Cathy Schulman’s rise from Yale theater studies major and playwright to her current position as president of Mandalay Pictures included stints in film production, development, acquisitions, financing and three years programming the Sundance Film Festival. She won an Academy Award as producer for best picture “Crash,” and suffered through a much publicized legal battle with Michael Ovitz, whose one-time production company, APG, she briefly headed. Schulman talks with Eric Estrin about going from the depths to the heights — and how it feels to be sued by the most powerful man in Hollywood.
There’s no question for me that the low point of my career was being sued by Michael Ovitz and receiving an initial ruling that I had lost, a result that was later vacated by the court. I don’t usually talk about this. The only reason to revisit it, really, is to view it with the perspective of time, because I learned a lot from the whole experience.
I’ll never forget the day I walked out of my house, knowing there was going to be something in the paper about the lawsuit, but I didn’t know what. I was by myself standing in my front yard, and I saw the L.A. Times lying there with two giant color pictures above the fold — one of me and one of Michael Ovitz, telling the story about how in this David and Goliath case, me being David, Goliath had won.
I don’t want to get into the details regarding what the suit was about, but it was an employment dispute regarding the job I had at APG. I unfolded the paper, took one look at it, and I remember being frozen — frozen in time and space. The moment was right there. What do you do on the worst day of your career?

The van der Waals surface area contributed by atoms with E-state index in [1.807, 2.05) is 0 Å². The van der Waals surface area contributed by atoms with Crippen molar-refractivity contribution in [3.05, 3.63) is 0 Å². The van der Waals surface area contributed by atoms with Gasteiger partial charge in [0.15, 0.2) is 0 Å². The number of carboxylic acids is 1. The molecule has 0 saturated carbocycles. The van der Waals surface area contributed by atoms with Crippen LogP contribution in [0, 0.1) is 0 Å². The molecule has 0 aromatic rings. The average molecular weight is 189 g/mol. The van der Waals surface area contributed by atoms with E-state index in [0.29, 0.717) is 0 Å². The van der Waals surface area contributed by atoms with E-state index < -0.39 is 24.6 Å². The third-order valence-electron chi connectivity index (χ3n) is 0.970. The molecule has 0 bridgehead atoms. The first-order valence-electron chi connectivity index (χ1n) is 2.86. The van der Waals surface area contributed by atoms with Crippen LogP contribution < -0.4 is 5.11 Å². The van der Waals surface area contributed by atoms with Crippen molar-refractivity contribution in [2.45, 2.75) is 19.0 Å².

I stood in my driveway and I made what I thought was the most important career decision of my life. I took that page and removed it from the rest of the paper. I didn’t read the article and I folded it up, put it in my purse, decided to go to work and I never looked back.
If there was ever a moment, that was it. And the trick to it was to think, you know, it was embarrassing, it was terrifying, it was financially crushing, it was going to affect everything in my career and family and everything else. I was 35 years old. And I said, you know what I’m going to do? I’m going to make my own company, my own kind of movies, and try to do the best I can to tell the kind of stories I wanted to tell, which was the reason I got into this business in the first place.
Like, what was your choice? You’re either going to fold and collapse — and he’s a very formidable foe — or you try to go on. There I was, standing right there in the driveway of my house, forming Bull’s Eye Entertainment at a time when I had no capital and had probably had the most career damage of any time in my life, which is not when you form a new company, but I did it anyway.
I don’t want to suggest that I got it together right at that moment; I think I was a quivering wreck for probably about a year. But I was intellectually decisive. It made me realize that the things that can make your life go crazy, like the external forces, have nothing to do with your internal goals.
I basically put the blinders on to all of the financial crumble and all the drama and all the press and all the stories and all the news. I feel that I learned so much in that time about the importance of pulling yourself off the pavement and getting back up. And it was only shortly thereafter that I was standing on stage receiving an Oscar for “Crash.”
Litigation teaches you a lot. It teaches you to be a really good strategic thinker. It teaches you to see the forest through the trees. But most importantly, it makes you unflappable, because litigation is a series of many battles. You lose some, you win some. And through all that, I think I’ve become better at everything I do.
So in a funny way, it was sort of a gift. The process strengthened me, and I feel like nothing could ever knock me down, career-wise, again.